Amazon is planning a bloodbath at Whole Foods, according to a report.
The Seattle-based web giant, which announced Friday it will acquire the upscale grocer for $13.7 billion, will slash cashier positions as it automates jobs and cuts prices, according to Bloomberg.
The move is part of Amazon’s strategy for Whole Foods to sell to middle and lower income consumers, the report said, citing sources. The report added that Amazon wants to make the high -end grocer more competitive with Walmart and other mass-market retailers.
An Amazon spokesman denied that job cuts are in the works for Whole Foods.
Technology will replace the cashier jobs at Whole Foods, using sensor technology that’s being pioneered at the experimental Amazon Go store concept in Seattle, according to the report.
In February, a source told The Post, “Amazon will utilize technology to minimize labor” at new, machine-automated supermarkets that could operate with as few as three employees.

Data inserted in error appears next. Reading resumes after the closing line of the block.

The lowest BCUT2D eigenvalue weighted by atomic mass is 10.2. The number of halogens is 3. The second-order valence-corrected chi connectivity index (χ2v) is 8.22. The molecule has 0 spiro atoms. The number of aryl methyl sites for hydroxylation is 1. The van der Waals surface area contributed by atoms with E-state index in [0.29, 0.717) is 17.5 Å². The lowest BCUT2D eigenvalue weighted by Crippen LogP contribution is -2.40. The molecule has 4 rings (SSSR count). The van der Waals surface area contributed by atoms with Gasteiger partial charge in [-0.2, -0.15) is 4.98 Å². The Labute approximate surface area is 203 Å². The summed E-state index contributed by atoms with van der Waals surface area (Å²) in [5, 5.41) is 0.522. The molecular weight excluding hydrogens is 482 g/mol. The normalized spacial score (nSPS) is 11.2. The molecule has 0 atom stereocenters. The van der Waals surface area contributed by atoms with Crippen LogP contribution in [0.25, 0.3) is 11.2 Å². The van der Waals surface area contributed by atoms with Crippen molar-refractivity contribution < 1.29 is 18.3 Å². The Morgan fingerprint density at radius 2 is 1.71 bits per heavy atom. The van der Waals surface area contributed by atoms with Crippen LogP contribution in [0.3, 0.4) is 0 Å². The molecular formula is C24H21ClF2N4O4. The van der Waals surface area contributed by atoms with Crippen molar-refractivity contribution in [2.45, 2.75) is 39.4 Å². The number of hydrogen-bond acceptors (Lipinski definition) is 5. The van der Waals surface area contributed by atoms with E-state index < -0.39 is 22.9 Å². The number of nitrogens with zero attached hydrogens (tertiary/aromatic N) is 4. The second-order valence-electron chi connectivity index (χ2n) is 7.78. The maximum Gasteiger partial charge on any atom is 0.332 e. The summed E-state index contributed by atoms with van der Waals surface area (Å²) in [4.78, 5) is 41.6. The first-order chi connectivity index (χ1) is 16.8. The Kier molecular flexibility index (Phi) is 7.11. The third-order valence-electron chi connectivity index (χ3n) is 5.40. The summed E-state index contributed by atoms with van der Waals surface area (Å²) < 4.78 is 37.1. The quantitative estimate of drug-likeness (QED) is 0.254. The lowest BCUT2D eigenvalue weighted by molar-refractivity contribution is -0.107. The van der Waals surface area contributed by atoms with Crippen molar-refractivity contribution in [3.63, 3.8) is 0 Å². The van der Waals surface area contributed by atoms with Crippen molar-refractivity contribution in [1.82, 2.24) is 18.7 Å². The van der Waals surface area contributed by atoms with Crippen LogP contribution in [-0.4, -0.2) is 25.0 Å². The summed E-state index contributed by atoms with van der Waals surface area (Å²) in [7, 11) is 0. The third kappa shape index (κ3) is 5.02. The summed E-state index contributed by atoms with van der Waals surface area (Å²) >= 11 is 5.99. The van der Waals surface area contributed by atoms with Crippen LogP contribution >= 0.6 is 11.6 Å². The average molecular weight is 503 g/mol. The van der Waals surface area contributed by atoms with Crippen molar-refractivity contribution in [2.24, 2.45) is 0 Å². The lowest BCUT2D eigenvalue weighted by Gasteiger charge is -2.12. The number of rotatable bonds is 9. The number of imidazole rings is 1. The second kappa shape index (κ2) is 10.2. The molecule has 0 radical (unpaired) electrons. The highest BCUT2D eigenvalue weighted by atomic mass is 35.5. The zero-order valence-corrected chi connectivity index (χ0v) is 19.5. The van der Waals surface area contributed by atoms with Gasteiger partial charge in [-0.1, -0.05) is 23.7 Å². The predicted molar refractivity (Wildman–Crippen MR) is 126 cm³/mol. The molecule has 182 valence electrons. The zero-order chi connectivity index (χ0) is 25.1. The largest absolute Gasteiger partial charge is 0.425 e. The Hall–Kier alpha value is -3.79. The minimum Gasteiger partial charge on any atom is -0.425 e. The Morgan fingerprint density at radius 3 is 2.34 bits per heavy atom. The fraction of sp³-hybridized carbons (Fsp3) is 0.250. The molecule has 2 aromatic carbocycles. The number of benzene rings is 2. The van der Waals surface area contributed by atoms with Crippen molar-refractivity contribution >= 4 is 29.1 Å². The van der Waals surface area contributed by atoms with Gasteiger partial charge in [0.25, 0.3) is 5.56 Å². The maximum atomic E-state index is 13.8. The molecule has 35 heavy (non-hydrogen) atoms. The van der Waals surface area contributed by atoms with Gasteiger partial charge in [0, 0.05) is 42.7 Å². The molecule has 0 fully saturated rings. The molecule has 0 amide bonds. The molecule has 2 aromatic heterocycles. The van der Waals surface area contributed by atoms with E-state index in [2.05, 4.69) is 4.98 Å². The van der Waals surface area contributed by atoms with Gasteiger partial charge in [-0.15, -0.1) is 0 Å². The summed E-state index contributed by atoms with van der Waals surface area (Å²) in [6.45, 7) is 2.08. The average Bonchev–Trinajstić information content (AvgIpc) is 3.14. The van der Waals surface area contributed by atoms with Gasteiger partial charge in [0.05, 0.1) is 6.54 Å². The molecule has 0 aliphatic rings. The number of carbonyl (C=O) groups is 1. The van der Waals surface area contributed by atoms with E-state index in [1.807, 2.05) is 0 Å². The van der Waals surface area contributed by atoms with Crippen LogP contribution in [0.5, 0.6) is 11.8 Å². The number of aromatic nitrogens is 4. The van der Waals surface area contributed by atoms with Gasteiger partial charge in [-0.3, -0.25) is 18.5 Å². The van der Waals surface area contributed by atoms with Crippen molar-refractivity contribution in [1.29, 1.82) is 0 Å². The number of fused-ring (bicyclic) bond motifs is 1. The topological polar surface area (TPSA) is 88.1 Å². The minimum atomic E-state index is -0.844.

At Whole Foods, technology would enable people to pay using their smart phone, instead of seeing a cashier, or even using a kiosk, a source told Bloomberg. Amazon hopes that the move will help differentiate Whole Foods from other grocers.
Amazon’s surprise acquisition of Whole Foods comes at a time when Amazon has been inserting itself into the grocery market, and Whole Foods had been cutting prices.
Lately, Whole Foods has been battling its worst sales slump since its IPO in 1997, resulting in pressure this spring from activist hedge fund Jana Partners, which Whole Foods CEO John Mackey accused last week of being “greedy bastards.”
Amazon may also put some of its own private-label products into Whole Foods stores, replacing some of Whole Foods’ pricier products, according to Bloomberg.
Amazon’s stock was recently up 0.8 percent at $995.86 in mid-day trades.